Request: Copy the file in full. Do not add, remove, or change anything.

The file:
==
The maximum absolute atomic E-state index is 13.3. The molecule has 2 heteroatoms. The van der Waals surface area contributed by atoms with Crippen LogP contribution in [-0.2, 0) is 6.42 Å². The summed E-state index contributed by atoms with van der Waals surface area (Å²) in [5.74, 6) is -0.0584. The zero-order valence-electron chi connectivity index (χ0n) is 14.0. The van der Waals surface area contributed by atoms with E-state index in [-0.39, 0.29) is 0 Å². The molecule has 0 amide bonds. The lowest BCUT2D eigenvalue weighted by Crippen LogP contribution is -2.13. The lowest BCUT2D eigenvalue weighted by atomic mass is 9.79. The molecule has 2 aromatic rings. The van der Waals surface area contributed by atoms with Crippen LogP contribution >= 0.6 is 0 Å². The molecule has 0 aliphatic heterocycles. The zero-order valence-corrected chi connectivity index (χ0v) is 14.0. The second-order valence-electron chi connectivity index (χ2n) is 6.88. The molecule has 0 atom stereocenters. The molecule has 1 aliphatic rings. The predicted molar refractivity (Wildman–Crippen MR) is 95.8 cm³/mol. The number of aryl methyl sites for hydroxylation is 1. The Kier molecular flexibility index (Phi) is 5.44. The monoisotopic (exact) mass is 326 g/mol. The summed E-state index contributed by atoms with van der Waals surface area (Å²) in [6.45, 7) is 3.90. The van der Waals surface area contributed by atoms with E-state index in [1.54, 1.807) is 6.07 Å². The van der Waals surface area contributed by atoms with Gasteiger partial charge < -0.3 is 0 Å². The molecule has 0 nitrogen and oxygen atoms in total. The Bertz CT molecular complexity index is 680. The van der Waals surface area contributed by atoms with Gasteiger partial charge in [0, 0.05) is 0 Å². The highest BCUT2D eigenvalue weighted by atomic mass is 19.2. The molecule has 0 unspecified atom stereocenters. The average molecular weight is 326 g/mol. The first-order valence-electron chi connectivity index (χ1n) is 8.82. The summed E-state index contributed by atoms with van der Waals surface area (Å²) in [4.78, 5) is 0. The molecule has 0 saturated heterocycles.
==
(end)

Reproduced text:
The maximum absolute atomic E-state index is 13.3. The molecule has 2 heteroatoms. The van der Waals surface area contributed by atoms with Crippen LogP contribution in [-0.2, 0) is 6.42 Å². The summed E-state index contributed by atoms with van der Waals surface area (Å²) in [5.74, 6) is -0.0584. The zero-order valence-electron chi connectivity index (χ0n) is 14.0. The van der Waals surface area contributed by atoms with E-state index in [-0.39, 0.29) is 0 Å². The molecule has 0 amide bonds. The lowest BCUT2D eigenvalue weighted by Crippen LogP contribution is -2.13. The lowest BCUT2D eigenvalue weighted by atomic mass is 9.79. The molecule has 2 aromatic rings. The van der Waals surface area contributed by atoms with Crippen LogP contribution >= 0.6 is 0 Å². The molecule has 0 aliphatic heterocycles. The zero-order valence-corrected chi connectivity index (χ0v) is 14.0. The second-order valence-electron chi connectivity index (χ2n) is 6.88. The molecule has 0 atom stereocenters. The molecule has 1 aliphatic rings. The predicted molar refractivity (Wildman–Crippen MR) is 95.8 cm³/mol. The number of aryl methyl sites for hydroxylation is 1. The Kier molecular flexibility index (Phi) is 5.44. The monoisotopic (exact) mass is 326 g/mol. The summed E-state index contributed by atoms with van der Waals surface area (Å²) in [6.45, 7) is 3.90. The van der Waals surface area contributed by atoms with E-state index in [1.54, 1.807) is 6.07 Å². The van der Waals surface area contributed by atoms with Gasteiger partial charge < -0.3 is 0 Å². The molecule has 0 nitrogen and oxygen atoms in total. The Bertz CT molecular complexity index is 680. The van der Waals surface area contributed by atoms with Gasteiger partial charge in [0, 0.05) is 0 Å². The highest BCUT2D eigenvalue weighted by atomic mass is 19.2. The molecule has 0 unspecified atom stereocenters. The average molecular weight is 326 g/mol. The first-order valence-electron chi connectivity index (χ1n) is 8.82. The summed E-state index contributed by atoms with van der Waals surface area (Å²) in [4.78, 5) is 0. The molecule has 0 saturated heterocycles.